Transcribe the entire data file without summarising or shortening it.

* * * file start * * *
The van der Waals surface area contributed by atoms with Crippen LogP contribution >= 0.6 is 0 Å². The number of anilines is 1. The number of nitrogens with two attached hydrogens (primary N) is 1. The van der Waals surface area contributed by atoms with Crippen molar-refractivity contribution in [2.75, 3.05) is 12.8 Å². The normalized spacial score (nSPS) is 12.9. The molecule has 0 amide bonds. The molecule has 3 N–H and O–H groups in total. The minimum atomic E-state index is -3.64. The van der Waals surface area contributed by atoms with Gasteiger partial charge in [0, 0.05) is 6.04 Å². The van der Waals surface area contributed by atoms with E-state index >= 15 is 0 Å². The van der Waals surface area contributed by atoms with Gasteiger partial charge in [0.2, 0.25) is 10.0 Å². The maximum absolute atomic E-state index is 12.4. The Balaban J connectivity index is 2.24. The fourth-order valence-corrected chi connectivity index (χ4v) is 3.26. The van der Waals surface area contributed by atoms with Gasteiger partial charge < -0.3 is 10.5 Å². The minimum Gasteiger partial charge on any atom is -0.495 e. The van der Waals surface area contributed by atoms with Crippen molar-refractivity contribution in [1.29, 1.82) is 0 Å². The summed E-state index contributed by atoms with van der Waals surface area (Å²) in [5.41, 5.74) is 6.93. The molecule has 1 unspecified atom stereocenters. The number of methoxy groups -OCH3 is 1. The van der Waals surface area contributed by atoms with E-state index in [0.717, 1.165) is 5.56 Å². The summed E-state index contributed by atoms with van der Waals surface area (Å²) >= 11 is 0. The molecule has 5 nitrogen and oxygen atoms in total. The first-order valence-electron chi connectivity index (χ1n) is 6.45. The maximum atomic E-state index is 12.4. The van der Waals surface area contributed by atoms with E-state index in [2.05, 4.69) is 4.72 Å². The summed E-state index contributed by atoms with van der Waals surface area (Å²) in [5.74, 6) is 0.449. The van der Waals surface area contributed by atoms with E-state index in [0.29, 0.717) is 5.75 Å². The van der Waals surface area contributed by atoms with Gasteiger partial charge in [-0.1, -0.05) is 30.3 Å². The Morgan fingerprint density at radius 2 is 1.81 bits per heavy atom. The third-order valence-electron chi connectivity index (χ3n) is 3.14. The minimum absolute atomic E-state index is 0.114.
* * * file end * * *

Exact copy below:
The van der Waals surface area contributed by atoms with Crippen LogP contribution >= 0.6 is 0 Å². The number of anilines is 1. The number of nitrogens with two attached hydrogens (primary N) is 1. The van der Waals surface area contributed by atoms with Crippen molar-refractivity contribution in [2.75, 3.05) is 12.8 Å². The normalized spacial score (nSPS) is 12.9. The molecule has 0 amide bonds. The molecule has 3 N–H and O–H groups in total. The minimum atomic E-state index is -3.64. The van der Waals surface area contributed by atoms with Gasteiger partial charge in [0, 0.05) is 6.04 Å². The van der Waals surface area contributed by atoms with E-state index >= 15 is 0 Å². The van der Waals surface area contributed by atoms with Gasteiger partial charge in [0.2, 0.25) is 10.0 Å². The maximum absolute atomic E-state index is 12.4. The Balaban J connectivity index is 2.24. The fourth-order valence-corrected chi connectivity index (χ4v) is 3.26. The van der Waals surface area contributed by atoms with Gasteiger partial charge < -0.3 is 10.5 Å². The minimum Gasteiger partial charge on any atom is -0.495 e. The van der Waals surface area contributed by atoms with Crippen molar-refractivity contribution in [1.29, 1.82) is 0 Å². The summed E-state index contributed by atoms with van der Waals surface area (Å²) in [5.41, 5.74) is 6.93. The molecule has 1 unspecified atom stereocenters. The number of methoxy groups -OCH3 is 1. The van der Waals surface area contributed by atoms with E-state index in [0.717, 1.165) is 5.56 Å². The summed E-state index contributed by atoms with van der Waals surface area (Å²) >= 11 is 0. The molecule has 5 nitrogen and oxygen atoms in total. The first-order valence-electron chi connectivity index (χ1n) is 6.45. The maximum atomic E-state index is 12.4. The van der Waals surface area contributed by atoms with E-state index in [2.05, 4.69) is 4.72 Å². The summed E-state index contributed by atoms with van der Waals surface area (Å²) in [5.74, 6) is 0.449. The van der Waals surface area contributed by atoms with E-state index in [0.29, 0.717) is 5.75 Å². The van der Waals surface area contributed by atoms with Gasteiger partial charge in [-0.1, -0.05) is 30.3 Å². The Morgan fingerprint density at radius 2 is 1.81 bits per heavy atom. The third-order valence-electron chi connectivity index (χ3n) is 3.14. The minimum absolute atomic E-state index is 0.114.